The Hidden One - The Untold Story of Aurengzeb's Daughter
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The Hidden One - The Untold Story of Aurengzeb's Daughter

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Item Code: NAX510
Author: Ruchi Gupta
Publisher: Platinum Press
Language: English
Edition: 2019
ISBN: 9789352011407
Pages: 242
Cover: PAPERBACK
Other Details 8.50 X 5.50 inch
Weight 220 gm
About The Book

1658: Prince Aurengzeb of India has imprisoned his own father, murdered his brothers, seized the throne of Delhi and declared himself Emperor. He immediately begins a reign of tyranny, invading neighbours, banning music and the arts, destroying temples and churches, and unleashing terror on a vast kingdom comprising a fifth of the world's humanity.

During this time his own beloved daughter, Zebunissa, forms a secret poetic society called the Makhfi (Hidden One) in Persian. Through this society she practices the arts secretly and plans rebellions to overthrow her demonic father and restore justice in the kingdom. Bestowed the title of Princess of India and then Empress of India, she dupes her father and his vicious nobles in a courageous and dangerous attempt to save her people from the Emperor's tyranny.

Part fiction and part history, The Hidden One brings a tear to the eye while thrilling the heart as we witness 17th century India through the eyes of an unsuspected character - a Muslim princess. It narrates the powerful story of Zebunissa, and the Makhfi - the secret society that has been lost over time but deserves its rightful place in history for its role during one of India's darkest eras. Available historical data has been analyzed to bring to light this obscure group about which very little has thus far been written or known. An unforgettable cast of characters and progression of fateful events.

Preface

There was no plan to write a sequel to Mistress of the Throne, which focused on Jahanara, a Mughal Princess, as its inspiration. However, the emails I received from individuals across the world commending me on the book and asking for a 'second edition' were truly overwhelming. My mind immediately wandered to a little known nugget in the history of the time - the Makhfi. Though there is a transient mention of the Makhfi in Mistress of the Throne, I had no plan at the time of writing, to construct an entire book around this secret society. Immediately, I began researching this secret poetic society and its founder - Zebunissa. Using information from Mughal sources as well as the writings of European travellers of the era, Zebunissa's life began to come into clearer focus -the fact that she was her father's most beloved child; that it was she who decided to form the secret society; that her original suitor, Sulaimon, was executed; and that she herself was ultimately imprisoned.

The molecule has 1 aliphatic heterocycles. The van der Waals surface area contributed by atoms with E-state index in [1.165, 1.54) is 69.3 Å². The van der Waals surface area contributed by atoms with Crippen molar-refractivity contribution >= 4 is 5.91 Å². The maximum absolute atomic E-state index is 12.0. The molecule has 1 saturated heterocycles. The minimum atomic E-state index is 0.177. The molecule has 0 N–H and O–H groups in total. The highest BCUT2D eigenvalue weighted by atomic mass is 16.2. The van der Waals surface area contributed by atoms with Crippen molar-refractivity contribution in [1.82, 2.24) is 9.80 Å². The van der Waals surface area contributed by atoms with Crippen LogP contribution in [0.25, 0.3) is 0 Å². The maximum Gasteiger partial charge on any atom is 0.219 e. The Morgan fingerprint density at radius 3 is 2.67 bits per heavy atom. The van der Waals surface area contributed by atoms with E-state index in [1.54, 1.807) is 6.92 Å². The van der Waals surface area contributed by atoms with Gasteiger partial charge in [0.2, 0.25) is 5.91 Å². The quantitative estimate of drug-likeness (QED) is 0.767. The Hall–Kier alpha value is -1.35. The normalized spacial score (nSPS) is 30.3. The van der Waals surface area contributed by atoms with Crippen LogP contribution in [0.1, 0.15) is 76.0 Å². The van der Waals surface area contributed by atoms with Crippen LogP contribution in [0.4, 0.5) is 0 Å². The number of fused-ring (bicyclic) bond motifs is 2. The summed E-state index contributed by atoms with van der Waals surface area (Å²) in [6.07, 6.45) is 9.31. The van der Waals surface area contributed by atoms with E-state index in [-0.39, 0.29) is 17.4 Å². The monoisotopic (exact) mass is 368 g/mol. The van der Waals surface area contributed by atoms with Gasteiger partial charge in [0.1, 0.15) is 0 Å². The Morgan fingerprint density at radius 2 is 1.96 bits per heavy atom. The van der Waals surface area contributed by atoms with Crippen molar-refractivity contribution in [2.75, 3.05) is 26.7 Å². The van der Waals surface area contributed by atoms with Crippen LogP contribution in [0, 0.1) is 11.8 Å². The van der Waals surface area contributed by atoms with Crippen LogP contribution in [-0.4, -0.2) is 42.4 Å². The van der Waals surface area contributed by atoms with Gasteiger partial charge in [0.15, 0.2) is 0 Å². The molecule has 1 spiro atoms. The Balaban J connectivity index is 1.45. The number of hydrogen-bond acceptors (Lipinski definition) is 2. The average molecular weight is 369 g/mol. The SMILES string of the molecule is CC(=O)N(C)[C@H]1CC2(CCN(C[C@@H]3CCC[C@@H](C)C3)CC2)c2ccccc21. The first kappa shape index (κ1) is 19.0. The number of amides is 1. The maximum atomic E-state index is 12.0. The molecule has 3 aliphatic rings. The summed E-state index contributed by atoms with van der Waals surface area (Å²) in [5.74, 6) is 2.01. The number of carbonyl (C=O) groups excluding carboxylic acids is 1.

The Hidden One is a work of fiction, but the story is based on historical facts. Unlike the story of Jahanara, for which there were ample sources available, it appeared that history had relegated Zebunissa to a minor footnote; to lie buried in the dust of those turbulent times when the Mughal Empire was in its heyday. Yet the concept of a Muslim Queen, the daughter of a sitting Emperor, personally supporting her brother's coup against her father seemed like a story worth telling.

The research seemed to point to two separate but parallel events in Zebunissa's life - the formation and functioning of her secret poetic society and her support of Akbar's rebellion. It was at this point that I decided to use poetic license and merge the two to show the secret society was in fact formed for the purpose of fomenting rebellion - a concept for which there is no factual basis. That is not to say it was not indeed the case, but there is no clear evidence to support it.

As with my first book, I tried to stay as close to the historical record as possible. However, since there was so little recorded information on Zebunissa, there was also ample room for creativity.

I used actual poems from Zebunissa's writings to support the events of the time. Again, it is unclear if her writings were influenced even in part by political events. But it would be wrong to write a book about the Makhfi without any mention of the actual writings they composed. Thus I have inserted a couplet or two at the beginning of every chapter to support the events in that chapter. In doing this, my hope is the reader will appreciate the beautiful work of Zebunissa herself. Ultimately, that is what she herself would have wanted most.

**Contents and Sample Pages**











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